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My Dog Has Ringworm, Now What? A Guide to Signs and Treatment

What are those red circles on my dog? That's what I asked my vet when Walter, our doxie, spent a weekend digging at the beach and then had these suspicious-looking circles on his belly. He was still a puppy and I was horrified! There were patchy areas of hair loss and I was convinced it was ringworm. Unfortunately, I was spot on.

Ringworm is a very contagious fungal infection that affects most mammals (cats are known to get this too). The common fungal agents that cause dermatophytosis in pets are Microsporum canis, Trichophyton mentagrophytes, and Microsporum gypseum. I've read that ringworm infections in dogs can be quite low and I happen to live in an area and region where it's wet (and humid) all the time and there are many cases of ringworm diagnosed at clinics throughout the Pacific Northwest.

How do dogs get ringworm? 

The Spruce Pets tells us that since the ringworm fungus resides in the soil, a digging dog encounters it regularly.

"However, not all animals will contract the fungus simply from contact. The age of your dog (puppies are more prone to infection), its immune status, and grooming habits all affect the rate of transmission. In both people and dogs, those with suppressed immune systems are most at risk."

Walter was a puppy at the time and we were just finished with his vaccines so this was one of the first trips to the beach!

The vet knew right away as the clinic typically performs diagnostic tests and a physical exam. In Walter's case, they took a sample of his hair for a fungal culture and examined infected hairs under a special ultraviolet light called a Wood's lamp. 

It's very common to see scaly areas of hair loss.

How contagious is ringworm?

Humans can get ringworm from their pets simply by petting them! It's a zoonotic disease and very contagious. Until Walter was ringworm free we had to use caution and it was a nightmare.

What are the common clinical signs and symptoms?

Walter had the scaly patches and circular areas of hair loss on his belly but Certa Pet lists symptoms that are most common to least common below. Rough brittle claws are another sign too not listed below.

  1. Dogs will develop multifocal circular alopecia around their face, feet, and head.
  2. Folliculitis (inflammation of the hair follicle) and furunculosis (infection of the hair follicle) are common clinical signs of dermatophytosis. Folliculitis can be localized, generalized, or regional.
  3. Seborrhea sicca and hair loss are common findings
  4. Papules, scaling, crusts, and pustules may be seen as well

Ringworm doesn't typically itch.

How is ringworm treated? 

A lot of baths with medicated shampoo. We had to wear gloves every time we bathed Walter.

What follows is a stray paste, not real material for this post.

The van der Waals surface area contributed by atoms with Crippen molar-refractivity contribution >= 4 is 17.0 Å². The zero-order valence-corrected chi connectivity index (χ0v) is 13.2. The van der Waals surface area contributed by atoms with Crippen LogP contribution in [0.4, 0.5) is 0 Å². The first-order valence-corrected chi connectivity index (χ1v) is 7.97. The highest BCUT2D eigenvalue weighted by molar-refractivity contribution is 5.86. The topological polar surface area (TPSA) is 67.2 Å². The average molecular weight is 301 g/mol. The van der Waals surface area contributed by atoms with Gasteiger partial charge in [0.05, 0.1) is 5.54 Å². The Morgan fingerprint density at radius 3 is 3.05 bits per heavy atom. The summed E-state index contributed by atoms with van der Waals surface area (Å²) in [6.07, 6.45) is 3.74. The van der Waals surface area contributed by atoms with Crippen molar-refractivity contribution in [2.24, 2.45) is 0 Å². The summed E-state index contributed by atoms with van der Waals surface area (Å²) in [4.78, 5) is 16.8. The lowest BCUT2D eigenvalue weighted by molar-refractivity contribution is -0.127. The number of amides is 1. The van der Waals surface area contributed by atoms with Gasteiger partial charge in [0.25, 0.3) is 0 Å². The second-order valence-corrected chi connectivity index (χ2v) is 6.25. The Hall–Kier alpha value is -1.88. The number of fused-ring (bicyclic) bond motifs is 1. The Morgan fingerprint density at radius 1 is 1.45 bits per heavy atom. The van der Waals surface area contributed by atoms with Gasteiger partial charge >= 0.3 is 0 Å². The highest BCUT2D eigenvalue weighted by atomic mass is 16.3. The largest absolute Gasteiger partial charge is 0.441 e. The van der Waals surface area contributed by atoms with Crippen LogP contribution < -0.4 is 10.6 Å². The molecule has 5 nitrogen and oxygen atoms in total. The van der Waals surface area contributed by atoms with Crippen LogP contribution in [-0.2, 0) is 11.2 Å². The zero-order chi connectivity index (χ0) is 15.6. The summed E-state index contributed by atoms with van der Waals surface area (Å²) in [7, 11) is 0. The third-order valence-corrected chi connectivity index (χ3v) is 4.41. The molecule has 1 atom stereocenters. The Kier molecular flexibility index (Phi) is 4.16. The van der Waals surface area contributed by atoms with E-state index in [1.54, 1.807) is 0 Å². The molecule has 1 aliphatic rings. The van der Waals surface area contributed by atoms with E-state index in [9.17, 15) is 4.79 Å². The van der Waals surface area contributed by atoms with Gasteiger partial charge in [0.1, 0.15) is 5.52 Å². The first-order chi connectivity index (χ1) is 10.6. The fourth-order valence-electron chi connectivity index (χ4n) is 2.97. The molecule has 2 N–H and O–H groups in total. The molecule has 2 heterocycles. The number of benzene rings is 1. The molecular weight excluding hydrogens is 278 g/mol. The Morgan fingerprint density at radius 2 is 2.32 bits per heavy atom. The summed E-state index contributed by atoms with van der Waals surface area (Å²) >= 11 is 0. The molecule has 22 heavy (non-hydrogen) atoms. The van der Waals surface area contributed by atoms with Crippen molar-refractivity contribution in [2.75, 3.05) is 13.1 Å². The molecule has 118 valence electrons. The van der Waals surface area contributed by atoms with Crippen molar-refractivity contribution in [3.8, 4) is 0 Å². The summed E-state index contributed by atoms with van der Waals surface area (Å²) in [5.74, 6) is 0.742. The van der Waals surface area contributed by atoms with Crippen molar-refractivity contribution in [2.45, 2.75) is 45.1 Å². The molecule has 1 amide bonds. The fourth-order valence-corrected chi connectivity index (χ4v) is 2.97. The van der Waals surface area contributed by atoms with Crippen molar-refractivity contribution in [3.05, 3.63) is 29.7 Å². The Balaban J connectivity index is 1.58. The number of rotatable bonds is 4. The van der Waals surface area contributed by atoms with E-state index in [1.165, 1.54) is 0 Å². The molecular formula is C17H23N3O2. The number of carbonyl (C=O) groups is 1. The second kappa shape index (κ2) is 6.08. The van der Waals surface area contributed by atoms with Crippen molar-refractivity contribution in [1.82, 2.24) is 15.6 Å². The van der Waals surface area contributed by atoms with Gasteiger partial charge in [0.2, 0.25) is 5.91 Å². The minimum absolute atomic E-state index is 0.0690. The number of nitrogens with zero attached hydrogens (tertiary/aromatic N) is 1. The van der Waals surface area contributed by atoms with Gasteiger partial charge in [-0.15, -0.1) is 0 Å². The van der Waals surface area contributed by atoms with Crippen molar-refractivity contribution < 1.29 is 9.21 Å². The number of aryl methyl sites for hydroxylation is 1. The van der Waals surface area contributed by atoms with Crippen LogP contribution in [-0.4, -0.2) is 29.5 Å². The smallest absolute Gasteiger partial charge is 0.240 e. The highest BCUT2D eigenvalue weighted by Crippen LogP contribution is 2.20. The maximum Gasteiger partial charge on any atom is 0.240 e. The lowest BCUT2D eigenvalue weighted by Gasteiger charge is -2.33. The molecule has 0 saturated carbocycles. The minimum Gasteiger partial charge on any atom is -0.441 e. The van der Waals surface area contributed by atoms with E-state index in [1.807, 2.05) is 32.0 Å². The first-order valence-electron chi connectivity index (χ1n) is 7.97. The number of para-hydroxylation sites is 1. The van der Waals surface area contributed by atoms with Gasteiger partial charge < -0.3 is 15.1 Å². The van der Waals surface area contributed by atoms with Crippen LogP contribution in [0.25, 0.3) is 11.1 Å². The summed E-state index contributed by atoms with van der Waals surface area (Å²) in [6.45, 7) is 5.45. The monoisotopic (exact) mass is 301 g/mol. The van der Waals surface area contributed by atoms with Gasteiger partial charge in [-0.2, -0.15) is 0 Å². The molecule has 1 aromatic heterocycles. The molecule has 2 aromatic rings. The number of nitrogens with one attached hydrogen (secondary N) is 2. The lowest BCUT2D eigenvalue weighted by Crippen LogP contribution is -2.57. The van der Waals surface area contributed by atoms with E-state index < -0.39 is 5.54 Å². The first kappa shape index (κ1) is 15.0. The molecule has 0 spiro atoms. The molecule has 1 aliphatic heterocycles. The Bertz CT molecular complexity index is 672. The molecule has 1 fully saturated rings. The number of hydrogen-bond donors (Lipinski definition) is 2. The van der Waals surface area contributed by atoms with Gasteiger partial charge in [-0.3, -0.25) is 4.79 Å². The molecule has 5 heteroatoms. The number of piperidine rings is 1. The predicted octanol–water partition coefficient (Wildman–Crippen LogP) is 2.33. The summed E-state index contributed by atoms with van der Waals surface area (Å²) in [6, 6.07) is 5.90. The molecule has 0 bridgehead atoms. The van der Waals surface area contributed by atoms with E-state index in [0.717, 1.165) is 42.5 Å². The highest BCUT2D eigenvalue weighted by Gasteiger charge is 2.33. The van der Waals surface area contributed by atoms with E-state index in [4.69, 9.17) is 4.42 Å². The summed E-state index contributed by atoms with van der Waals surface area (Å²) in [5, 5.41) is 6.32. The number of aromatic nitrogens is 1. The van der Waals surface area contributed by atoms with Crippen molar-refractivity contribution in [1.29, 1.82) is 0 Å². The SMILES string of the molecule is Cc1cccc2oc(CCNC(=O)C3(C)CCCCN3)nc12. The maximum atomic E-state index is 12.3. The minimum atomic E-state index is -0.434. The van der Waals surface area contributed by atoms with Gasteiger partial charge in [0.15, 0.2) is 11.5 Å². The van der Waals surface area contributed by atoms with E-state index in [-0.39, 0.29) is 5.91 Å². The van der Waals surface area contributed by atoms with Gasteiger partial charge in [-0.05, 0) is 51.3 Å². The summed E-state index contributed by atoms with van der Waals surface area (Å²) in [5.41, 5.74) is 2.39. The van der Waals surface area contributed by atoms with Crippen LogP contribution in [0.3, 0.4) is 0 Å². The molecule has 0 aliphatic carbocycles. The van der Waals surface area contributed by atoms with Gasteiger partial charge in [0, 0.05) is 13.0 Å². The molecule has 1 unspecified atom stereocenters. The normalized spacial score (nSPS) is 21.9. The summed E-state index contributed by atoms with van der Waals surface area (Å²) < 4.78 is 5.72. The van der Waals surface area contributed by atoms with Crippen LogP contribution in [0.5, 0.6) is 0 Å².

The American Kennel Club (AKC) outlines three steps:

  1. Topical therapy
  2. Oral medications
  3. Environmental decontamination

Oral therapy is used in conjunction with topical therapy like medicated shampoo. You must remove all the hair from any surfaces in the home to ensure it doesn't spread so keeping up with daily cleaning is really important.

Can you prevent it? The answer is directly related to keeping the environment clean. There is no way to prevent it but just knowing what signs to look for and then the steps to immediately take will help! Start cleaning and get to the vet.

Dog owners swear by Curaseb Antifungal & Antibacterial Chlorhexidine Shampoo for Dogs & Cats, which you can find on Amazon in different sizes for under $20.

What should I do next? 

Be very transparent with your vet or DVM about whether or not there are young children at home. Ringworm is known to be extremely contagious and in addition to children you need to let them know if any family members at home are immunocompromised. Keeping your environment clean by vacuuming to prevent the spread of infection is one way to ensure ringworm is gone forever!

The symptoms of ringworm outlined in this article are very specific and the patchy and circular areas of hair loss are a dead giveaway. If you see these types of skin lesions and suspect you have an infected dog take him to the vet immediately. The sooner you start a topical treatment the sooner those skin conditions will start to disappear.

Luckily itchy skin or pruritus is not a common side effect and we didn't find Walter to want to itch at all. We were so grateful this skin disease didn't cause Walter to want to itch all the time! We've also dealt with that side effect with different skin conditions and it's horrible!

Have you ever seen ringworm in a dog or cat? Please let us know in the comments. 

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